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Best New Thinking Winner 2010

Craft Topics – Unplugged

  Unplugged – (are we making publicity history?)

Forgive me but isn’t it time we actually talked about it? Trade bodies are gallantly putting out bullish stats to tell us that marketing spend is up. Only to print quiet retractions when revenue growth is modest at best. It’s nice to hear that internet adspend is sharply up but that has been from a very low base. And direct marketing has delivered growth year on year but factoring in inflation even DM is close to flat.

But hey if the media owners keep putting prices up and advertisers are desperate to get to the audiences then just let the market adjust. Eventually even the most desperate will realise that TV isn’t worth it anymore. Isn’t it time that we stopped looking at the wood for the trees and started where the audience is going? The politicians play to the middle ground but they have to keep an eye on the politically disenfranchised. Isn’t it time that we started to audit the advertising disenfranchised ? We’ve got to stop playing musical chairs. So the TV youth audience in the UK was down nearly 20% in the first quarter of 2005- never mind they were busy listening to the radio. No they weren’t – Radio youth audiences were down by the same amount. Ah well they were on the internet then and they must go out so they must have seen our posters.

:Look we’re not talking about change of a few percentage points but massive change – yes blame it on the research companies and change your tracking study but you’re just playing for time. Here’s another small statistic – the number of people in the UK who read a daily newspaper is about 12 million. That’s a minority of adults. It means if you want to research your press advertising you have to specifically quota for those who read a daily newspaper because most don’t. So they won’t have had the chance to see your press ads.

We have to do something about it because somewhere along the way our clients have got the impression that if they buy a newspaper schedule and have get frequency up to 6 times that they will have reached nearly everybody when the bitter truth is that they will have reach less than half. If our media channels can’t reach everybody then we ought to work out how we’re going to do about it. We need to start deducting those who we can’t reach – not even with direct mail or telemarketing. Or spam. Because there is a growing number of people who don’t see or hear advertising. It’s not that they’re trying to avoid it – they just don’t get to see it. And if our client were to discover that advertising is not an efficient way to reach a mass market – that it can only be used as a measurable tool against niche audiences then frankly advertising spending is going to collapse. They might as well built a customer and prospect mailing list and talk to them directly and do third party audience trades without any of the wastage of using mass media channels which aren’t mass any more. It doesn’t help that some of the fastest growing brands are making relatively little use of paid for media – a steady drip of case studies at Marketing Society eventsof startups who became national brand names without advertising starts to make those cheerfully spending marcoms budgets look like a cost centre. Advertising effectiveness has to go beyond the efficient and effective use of advertising media. It has to demonstrate that advertising is a valid tool for reaching people. Because this is becoming an urgent question.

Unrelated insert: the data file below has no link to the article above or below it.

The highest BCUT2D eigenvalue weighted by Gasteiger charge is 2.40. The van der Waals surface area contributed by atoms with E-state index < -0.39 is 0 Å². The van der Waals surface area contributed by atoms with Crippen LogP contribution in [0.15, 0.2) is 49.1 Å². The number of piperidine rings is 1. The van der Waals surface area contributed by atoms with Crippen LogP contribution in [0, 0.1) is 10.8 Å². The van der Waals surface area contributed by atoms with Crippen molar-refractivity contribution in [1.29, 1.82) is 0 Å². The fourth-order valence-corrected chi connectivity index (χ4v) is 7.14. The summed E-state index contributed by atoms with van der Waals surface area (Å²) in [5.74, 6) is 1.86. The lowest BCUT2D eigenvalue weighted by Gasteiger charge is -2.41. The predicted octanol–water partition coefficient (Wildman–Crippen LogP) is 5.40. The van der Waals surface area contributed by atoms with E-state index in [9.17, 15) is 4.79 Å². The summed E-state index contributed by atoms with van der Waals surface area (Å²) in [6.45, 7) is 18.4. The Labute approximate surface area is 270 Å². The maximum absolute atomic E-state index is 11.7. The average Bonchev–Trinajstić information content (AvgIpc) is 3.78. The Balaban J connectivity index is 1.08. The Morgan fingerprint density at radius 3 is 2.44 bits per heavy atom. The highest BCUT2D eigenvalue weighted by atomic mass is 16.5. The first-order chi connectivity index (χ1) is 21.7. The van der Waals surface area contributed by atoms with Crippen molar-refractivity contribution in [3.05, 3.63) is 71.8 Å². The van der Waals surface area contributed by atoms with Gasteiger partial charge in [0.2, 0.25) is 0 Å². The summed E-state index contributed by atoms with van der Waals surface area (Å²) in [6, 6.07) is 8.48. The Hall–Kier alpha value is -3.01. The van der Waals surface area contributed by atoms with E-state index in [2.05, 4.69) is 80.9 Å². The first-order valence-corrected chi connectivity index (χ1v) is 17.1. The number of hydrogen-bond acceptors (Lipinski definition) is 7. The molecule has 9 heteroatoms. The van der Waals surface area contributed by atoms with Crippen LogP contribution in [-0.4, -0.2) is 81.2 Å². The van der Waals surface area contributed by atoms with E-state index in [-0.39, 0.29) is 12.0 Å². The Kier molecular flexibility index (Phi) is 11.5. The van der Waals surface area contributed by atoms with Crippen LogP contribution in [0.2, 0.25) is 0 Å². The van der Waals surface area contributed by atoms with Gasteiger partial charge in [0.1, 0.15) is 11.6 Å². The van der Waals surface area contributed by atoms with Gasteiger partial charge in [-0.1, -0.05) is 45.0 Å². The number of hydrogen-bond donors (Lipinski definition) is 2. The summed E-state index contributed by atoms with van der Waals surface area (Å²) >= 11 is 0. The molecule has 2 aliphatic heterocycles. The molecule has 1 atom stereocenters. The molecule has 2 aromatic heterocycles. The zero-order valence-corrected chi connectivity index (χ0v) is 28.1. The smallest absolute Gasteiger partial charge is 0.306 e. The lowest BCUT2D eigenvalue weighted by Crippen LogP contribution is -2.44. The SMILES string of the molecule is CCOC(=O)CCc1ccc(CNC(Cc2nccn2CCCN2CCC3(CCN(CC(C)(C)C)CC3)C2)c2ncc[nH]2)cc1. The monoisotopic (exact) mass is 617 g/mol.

Some to dos and don’ts for you to consider:

  1. Always measure your infrequent audience and those who are unplugged who are beyond the reach of the medium you’re considering. Consider won’t see your message and make a backup plan.
  2. Ask the media about their fringe audiences occasional and infrequent. The fringe is probably more valuable than the core. They will try to keep the focus on the core audience because that’s how they can auction space to the highest bidder. The core audiences aren’t the issue.
  3. Ask the major media conglomerates what they are doing to plug the gaps. It would be useful to know who ITV doesn’t reach, who Rupert can’t talk to. And if they won’t measure it then you should. I would argue that a media owner has an obligation to extend their coverage and that an owner who maximises the return against their existing audiences instead of growing the audience is placing their interests above those of advertisers and it’s time the advertisers realised this.
  4. Focus on quality of attention. This got HHCL fired by Thames TV when they raised this very topic such a long time ago. But if you’re not talking to everybody then it does matter who is paying attention and how much attention they are paying. Of course media owners don’t like this kind of talk. But it’s time they worked for their money. We know that certain programming properties and columnists have very high attention levels. In which it is probably worth paying for.
  5. Never put media plans together which only use ratecard. Experiment with new channels – put BRAD down for a minute. It doesn’t matter if they haven’t got an ABC audit on them – find your own measure, build an online panel, use a research omnibus question to quantify the audience – use some initiative!

Last month Rupert Murdoch read the lesson in the service at St Brides which market the end of Fleet Street as a locus for newspaper publishing in the UK. Let’s hope that short termist thinking in media sales doesn’t become the epitaph for the whole category.









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